Wednesday, March 2, 2016

Something to cleanse the palate of politics for a day

I watched this TED talk yesterday from a doctor who works in palliative/hospice care.  It is 19 minutes long, and I encourage everyone to watch it. The speaker has a pretty incredible story of his own, and this is hard to describe, but just watch his eyes when he speaks. He made a great quote which I am going to steal wherein he called the Boomers the "Silver Tsunami" about to hit the health care system. We are at a spot right now where we are allegedly working on redesigning our healthcare system. However, I believe that every plan being floated right now is basically embedding the same flaw that has been there forever, namely that we treat symptoms, we treat illness, but we don't treat humanity.

I took care of a lot of people in the ICU and in Hospice, and they frequently have a lot more problems than their health. In fact, I'd say their health is typically the result of those problems. At present, we believe nothing is more important than saving money and reducing cost. We don't, however, seem to believe that a society of damaged, unhealthy people creates enormous cost on it's own, and we also don't seem to believe that society loses anything useful when somebody eats themselves into five different chronic diseases.

I like the slow changes I see happening. Maybe in fifty years people will have a different outlook. In any event, I really encourage people to watch this, it's good food for thought.


  1. Yes. An excellent, thought provoking presentation, thank you.

    1. Thank you for watching it Mick. I just found out this gentleman is coming to speak at an event sponsored by our company next week, so I will get to see him live. I am really excited.

    2. People fear death because of the thought of pain. Yet they do not realize the treatment often is beyond painful.

      People who have gone through various treatments only to have another occurrence are often willing to say no more please. Simply because of the pain and suffering they are about to endure.

      A reason many are not willing to die is unfinished business. Before I leave this life, the only thing that matters is seeing my daughter can survive this world and has and the tools necessary to get there.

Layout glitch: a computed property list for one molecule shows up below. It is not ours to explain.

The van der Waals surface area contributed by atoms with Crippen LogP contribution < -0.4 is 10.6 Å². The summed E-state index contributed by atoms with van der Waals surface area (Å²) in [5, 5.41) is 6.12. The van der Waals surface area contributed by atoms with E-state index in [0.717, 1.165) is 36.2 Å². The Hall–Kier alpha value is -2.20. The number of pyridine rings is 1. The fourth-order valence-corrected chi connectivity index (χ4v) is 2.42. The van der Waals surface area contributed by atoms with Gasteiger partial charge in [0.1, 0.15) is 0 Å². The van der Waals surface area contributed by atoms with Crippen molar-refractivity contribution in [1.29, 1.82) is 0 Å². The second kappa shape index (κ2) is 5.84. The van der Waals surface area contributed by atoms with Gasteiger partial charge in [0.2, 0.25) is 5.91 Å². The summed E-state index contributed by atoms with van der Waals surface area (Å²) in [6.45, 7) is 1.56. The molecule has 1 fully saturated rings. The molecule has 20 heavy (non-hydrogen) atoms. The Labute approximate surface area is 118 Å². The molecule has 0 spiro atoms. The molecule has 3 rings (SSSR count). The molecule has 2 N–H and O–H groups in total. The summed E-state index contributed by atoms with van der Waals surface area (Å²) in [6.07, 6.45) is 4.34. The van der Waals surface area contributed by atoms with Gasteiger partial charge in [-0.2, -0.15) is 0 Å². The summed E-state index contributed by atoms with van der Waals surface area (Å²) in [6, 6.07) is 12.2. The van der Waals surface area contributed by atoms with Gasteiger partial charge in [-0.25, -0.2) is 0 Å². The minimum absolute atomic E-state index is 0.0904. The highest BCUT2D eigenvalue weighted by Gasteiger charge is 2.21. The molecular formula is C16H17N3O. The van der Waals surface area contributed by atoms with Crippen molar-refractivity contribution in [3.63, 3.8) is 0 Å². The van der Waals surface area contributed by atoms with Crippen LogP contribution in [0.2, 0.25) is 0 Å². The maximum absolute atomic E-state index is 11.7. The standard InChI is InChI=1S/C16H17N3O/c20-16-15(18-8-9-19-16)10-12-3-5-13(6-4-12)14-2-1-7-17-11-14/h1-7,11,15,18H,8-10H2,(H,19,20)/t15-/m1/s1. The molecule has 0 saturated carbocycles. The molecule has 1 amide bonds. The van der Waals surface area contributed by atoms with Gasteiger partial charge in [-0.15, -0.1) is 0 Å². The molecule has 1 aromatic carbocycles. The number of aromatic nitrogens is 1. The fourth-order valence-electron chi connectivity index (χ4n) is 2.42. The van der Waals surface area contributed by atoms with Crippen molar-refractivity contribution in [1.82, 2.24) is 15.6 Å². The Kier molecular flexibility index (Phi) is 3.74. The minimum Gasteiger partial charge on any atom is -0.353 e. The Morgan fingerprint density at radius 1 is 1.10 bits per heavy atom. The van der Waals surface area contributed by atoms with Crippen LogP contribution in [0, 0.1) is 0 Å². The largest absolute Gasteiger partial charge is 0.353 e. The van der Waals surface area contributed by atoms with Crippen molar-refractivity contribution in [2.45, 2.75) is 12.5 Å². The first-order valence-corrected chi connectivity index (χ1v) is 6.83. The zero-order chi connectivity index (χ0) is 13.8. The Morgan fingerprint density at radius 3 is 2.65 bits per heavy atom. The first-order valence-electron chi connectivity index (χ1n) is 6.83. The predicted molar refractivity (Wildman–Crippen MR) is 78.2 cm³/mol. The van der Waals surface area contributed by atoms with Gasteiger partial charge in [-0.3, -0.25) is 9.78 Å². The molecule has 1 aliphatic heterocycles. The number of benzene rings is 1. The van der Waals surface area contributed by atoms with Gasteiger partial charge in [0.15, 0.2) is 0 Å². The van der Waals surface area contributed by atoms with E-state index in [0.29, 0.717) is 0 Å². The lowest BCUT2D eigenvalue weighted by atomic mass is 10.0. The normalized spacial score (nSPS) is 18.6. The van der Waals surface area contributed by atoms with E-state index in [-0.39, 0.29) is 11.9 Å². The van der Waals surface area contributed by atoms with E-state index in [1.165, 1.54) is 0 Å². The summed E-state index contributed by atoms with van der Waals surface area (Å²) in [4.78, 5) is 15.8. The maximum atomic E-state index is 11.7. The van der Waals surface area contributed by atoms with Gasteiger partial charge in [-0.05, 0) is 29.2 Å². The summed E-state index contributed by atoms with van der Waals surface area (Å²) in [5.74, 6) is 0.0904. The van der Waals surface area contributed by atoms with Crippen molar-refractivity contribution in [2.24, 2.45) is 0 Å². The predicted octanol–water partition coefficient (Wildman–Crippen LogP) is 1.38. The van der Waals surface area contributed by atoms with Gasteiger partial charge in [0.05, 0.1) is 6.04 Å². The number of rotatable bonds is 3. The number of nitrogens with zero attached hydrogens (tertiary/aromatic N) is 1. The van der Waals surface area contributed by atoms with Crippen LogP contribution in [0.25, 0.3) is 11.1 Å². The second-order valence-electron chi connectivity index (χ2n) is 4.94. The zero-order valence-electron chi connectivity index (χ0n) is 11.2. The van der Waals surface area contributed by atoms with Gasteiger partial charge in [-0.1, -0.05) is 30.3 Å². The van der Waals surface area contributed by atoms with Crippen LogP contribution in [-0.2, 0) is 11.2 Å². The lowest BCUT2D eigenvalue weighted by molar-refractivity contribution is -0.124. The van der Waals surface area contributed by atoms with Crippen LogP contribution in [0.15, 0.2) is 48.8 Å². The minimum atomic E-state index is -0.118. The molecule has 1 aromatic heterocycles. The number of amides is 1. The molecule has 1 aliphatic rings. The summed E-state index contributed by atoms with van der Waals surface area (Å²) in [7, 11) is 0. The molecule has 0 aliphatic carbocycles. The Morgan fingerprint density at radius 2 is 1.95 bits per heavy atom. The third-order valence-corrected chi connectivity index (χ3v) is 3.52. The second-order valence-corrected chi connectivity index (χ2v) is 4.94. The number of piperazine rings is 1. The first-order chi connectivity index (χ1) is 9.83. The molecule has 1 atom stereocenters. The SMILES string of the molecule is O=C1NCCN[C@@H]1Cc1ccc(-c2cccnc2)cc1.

The worst reason is the relatives are not willing to let go.

      He certainly is a person who has been there.

    3. I think all of that is true and one more thing, the various providers in a system almost never ask, "What is most important to you?" I watched another really good video last night that was not moving like this one, but it did address a lot more of the financial aspects of the system. To help someone really flesh out what is most important to them can be a very, very long conversation. A length of time that the primary care doctor just doesn't have. It was interesting listening to him talk because he used examples of patient's whose goal was literally to beat their illness and it was inevitable that they were going to die in a hospital. Even still, by including a team of providers who addressed pain, who addressed spiritual distress and so on, there was still an enormous benefit to the patient and the family to not be suffering.

      That's a really admirable goal Lou. I'd bet heavy that her having you for a Dad has gotten her most of the way there already.

    4. One day everyone has to ask themselves, what's really important in life?

      Last week had an auto accident, totaled the car. Just a few bumps and bruises. Amazing how the mind blocks out the middle part. Remember slamming on the brakes and navigating the median where it was grass and sand. Hard to remember much in between like the actual impact. Wonder when that returns.

    5. It doesn't Lou. I had an accident when I was 18 hit a tree, hard. car caught fire and the only thing that saved me was the next guy to come along was a volunteer firefighter carrying an extinguisher. it happened at 8 am I woke up in the hospital looking at my mom at 1 pm. Still don't have a clue what went on those 5 hours. I remember turning onto the road I wrecked on about 30 seconds before the wreck happened nothing else.

    6. I have a vague recollection of the red car cutting me off and then slamming on the brakes. May or may not have happened that way. So far the reality remains elusive.

  2. Yes. An excellent, thought provoking presentation, thank you.